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Don’t pass on student opinion

By Thresher Editorial Board     8/27/19 11:14pm

Following faculty concerns that students are misusing the pass/fail option, the faculty senate formed a working group last semester to reevaluate the existing policy. The working group’s charge is to determine if the policy sufficiently fulfills the option’s purpose and to “examine how these policies affect the learning environment.” Currently, the working group has one undergraduate representative out of nine members and the group has so far only surveyed instructors. While we recognize the ways in which pass/fail affects the instructor’s classroom environment, we urge the working group to consider the ways in which that is true for students as well.

In the survey, faculty respondents were asked whether or not students should be allowed to apply pass/fail to major requirements, whether or not they believe instructors should know which students are taking their course with pass/fail and, to echo the working group’s charge, how pass/fail affects their learning environment.

These are important questions, in part because they may reveal errors in the current policy implementation, but also because they themselves reveal the initial directions of this working group.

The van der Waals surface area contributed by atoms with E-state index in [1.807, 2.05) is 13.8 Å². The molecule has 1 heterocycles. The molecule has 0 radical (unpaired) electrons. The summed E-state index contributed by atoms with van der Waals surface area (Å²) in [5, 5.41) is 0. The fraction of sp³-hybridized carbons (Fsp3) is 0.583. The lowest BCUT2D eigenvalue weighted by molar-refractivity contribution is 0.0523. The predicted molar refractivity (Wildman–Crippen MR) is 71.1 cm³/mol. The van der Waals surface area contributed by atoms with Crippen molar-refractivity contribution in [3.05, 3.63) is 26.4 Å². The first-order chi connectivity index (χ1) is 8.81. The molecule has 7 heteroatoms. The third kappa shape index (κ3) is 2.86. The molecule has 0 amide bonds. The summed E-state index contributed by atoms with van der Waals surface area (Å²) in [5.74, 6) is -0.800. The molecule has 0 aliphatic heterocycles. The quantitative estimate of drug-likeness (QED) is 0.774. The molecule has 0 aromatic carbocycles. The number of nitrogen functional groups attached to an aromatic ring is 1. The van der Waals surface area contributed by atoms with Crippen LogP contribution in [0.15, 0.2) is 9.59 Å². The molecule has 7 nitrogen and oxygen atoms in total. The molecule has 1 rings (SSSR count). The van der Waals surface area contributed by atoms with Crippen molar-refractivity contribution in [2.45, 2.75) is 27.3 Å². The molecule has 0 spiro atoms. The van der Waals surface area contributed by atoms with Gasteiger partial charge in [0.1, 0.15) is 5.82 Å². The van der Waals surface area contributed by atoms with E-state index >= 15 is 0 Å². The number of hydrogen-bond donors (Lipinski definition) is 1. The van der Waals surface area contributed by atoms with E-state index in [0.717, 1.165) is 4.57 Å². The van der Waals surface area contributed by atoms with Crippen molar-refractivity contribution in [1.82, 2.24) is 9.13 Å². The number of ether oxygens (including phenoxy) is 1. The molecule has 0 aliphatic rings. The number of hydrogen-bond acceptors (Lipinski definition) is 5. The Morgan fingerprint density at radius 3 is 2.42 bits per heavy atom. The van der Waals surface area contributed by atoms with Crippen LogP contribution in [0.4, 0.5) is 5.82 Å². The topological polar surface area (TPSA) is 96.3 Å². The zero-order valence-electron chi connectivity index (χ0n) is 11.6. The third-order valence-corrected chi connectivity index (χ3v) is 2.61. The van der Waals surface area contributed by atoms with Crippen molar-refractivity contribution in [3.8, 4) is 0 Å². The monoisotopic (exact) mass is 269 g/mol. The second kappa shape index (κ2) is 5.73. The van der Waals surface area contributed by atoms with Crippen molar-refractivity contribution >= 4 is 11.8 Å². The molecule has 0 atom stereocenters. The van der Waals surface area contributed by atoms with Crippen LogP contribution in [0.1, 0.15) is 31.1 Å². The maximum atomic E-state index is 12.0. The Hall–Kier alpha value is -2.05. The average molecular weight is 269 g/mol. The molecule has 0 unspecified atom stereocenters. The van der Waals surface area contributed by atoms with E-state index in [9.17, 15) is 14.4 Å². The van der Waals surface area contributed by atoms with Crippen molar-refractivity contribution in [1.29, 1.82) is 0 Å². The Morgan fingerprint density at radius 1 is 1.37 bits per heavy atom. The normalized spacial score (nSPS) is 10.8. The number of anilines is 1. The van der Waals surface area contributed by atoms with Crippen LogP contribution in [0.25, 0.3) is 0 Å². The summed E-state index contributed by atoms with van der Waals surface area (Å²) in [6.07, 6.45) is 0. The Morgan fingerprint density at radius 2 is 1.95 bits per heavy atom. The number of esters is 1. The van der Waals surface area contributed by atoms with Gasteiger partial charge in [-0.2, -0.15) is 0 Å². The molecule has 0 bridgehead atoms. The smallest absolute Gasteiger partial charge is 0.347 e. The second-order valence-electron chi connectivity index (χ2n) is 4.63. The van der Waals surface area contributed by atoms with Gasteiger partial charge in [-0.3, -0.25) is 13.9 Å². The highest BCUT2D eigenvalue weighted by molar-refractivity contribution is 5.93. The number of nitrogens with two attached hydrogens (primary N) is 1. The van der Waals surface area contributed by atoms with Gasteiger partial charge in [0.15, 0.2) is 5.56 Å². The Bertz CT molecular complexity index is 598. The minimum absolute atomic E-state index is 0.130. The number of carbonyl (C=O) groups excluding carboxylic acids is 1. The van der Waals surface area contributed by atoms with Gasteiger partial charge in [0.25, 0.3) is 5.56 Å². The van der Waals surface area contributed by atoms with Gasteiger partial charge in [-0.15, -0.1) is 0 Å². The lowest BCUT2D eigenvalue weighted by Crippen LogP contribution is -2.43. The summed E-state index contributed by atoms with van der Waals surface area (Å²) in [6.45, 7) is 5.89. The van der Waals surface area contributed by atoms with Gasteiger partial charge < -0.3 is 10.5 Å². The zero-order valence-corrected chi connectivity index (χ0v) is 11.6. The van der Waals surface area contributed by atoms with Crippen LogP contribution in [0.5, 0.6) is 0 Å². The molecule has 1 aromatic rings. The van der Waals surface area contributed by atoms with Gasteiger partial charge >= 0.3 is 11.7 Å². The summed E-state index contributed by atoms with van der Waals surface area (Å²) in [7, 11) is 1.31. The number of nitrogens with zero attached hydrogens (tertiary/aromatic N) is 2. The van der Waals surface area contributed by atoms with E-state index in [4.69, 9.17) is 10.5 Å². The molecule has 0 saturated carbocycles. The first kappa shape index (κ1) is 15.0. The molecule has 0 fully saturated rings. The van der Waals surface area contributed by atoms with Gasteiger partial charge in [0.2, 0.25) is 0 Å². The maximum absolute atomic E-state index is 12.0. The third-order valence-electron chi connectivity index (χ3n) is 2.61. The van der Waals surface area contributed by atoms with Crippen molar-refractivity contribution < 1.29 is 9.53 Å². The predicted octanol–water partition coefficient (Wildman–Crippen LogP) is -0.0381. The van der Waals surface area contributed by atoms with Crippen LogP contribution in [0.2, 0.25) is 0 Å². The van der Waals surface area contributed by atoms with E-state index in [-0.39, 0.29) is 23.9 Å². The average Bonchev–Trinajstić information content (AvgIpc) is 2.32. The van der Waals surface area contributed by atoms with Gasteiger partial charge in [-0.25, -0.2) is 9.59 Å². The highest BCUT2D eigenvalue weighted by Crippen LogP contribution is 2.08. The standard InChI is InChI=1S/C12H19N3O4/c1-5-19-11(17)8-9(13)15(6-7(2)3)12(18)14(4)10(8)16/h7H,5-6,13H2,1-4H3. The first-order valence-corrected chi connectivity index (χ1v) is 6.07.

We recognize that this working group is still in progress and we respect that the process may not always be fully transparent to the undergraduate population. However, we must as always urge that any decisions concerning undergraduates involve the voice of the students. 

While policy modifications could be helpful to instructors, so could a survey of undergraduates to help them better understand how students view and utilize pass/fail. Some questions that could be asked are: For what purpose have you used the pass/fail option, if any? How does having pass/fail as an option affect your willingness to take classes outside of your comfort zone? And finally, how does pass/fail affect your learning environment?

More valuable than our proposed questions would be thorough and honest feedback from the student body, as we recognize that we are a very small portion of the undergraduate population and our opinion is far from comprehensive. In the coming months, we hope that the working group acknowledges that student opinion can be just as illuminating as instructor input in this process. 



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